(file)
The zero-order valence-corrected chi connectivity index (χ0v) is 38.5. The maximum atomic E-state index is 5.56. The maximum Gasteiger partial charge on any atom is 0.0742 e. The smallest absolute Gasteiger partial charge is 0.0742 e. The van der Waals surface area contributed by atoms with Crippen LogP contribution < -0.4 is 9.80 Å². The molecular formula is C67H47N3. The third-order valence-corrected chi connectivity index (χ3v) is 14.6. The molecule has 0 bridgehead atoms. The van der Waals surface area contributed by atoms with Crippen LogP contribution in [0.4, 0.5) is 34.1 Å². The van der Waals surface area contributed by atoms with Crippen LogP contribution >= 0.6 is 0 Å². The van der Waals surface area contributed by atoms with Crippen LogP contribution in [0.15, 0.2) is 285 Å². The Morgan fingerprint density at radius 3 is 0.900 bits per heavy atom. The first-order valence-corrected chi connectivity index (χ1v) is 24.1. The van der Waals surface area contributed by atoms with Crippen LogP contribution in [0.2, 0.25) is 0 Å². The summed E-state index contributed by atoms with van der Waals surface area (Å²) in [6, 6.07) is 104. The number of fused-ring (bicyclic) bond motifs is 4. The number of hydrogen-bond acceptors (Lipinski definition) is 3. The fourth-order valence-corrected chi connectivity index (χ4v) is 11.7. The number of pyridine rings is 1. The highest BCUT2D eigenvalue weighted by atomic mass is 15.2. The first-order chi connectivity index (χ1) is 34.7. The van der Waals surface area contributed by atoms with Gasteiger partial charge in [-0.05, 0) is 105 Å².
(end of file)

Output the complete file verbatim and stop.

The zero-order valence-corrected chi connectivity index (χ0v) is 38.5. The maximum atomic E-state index is 5.56. The maximum Gasteiger partial charge on any atom is 0.0742 e. The smallest absolute Gasteiger partial charge is 0.0742 e. The van der Waals surface area contributed by atoms with Crippen LogP contribution < -0.4 is 9.80 Å². The molecular formula is C67H47N3. The third-order valence-corrected chi connectivity index (χ3v) is 14.6. The molecule has 0 bridgehead atoms. The van der Waals surface area contributed by atoms with Crippen LogP contribution in [0.4, 0.5) is 34.1 Å². The van der Waals surface area contributed by atoms with Crippen LogP contribution >= 0.6 is 0 Å². The van der Waals surface area contributed by atoms with Crippen LogP contribution in [0.15, 0.2) is 285 Å². The Morgan fingerprint density at radius 3 is 0.900 bits per heavy atom. The first-order valence-corrected chi connectivity index (χ1v) is 24.1. The van der Waals surface area contributed by atoms with Crippen LogP contribution in [0.2, 0.25) is 0 Å². The summed E-state index contributed by atoms with van der Waals surface area (Å²) in [6, 6.07) is 104. The number of fused-ring (bicyclic) bond motifs is 4. The number of hydrogen-bond acceptors (Lipinski definition) is 3. The fourth-order valence-corrected chi connectivity index (χ4v) is 11.7. The number of pyridine rings is 1. The highest BCUT2D eigenvalue weighted by atomic mass is 15.2. The first-order chi connectivity index (χ1) is 34.7. The van der Waals surface area contributed by atoms with Gasteiger partial charge in [-0.05, 0) is 105 Å².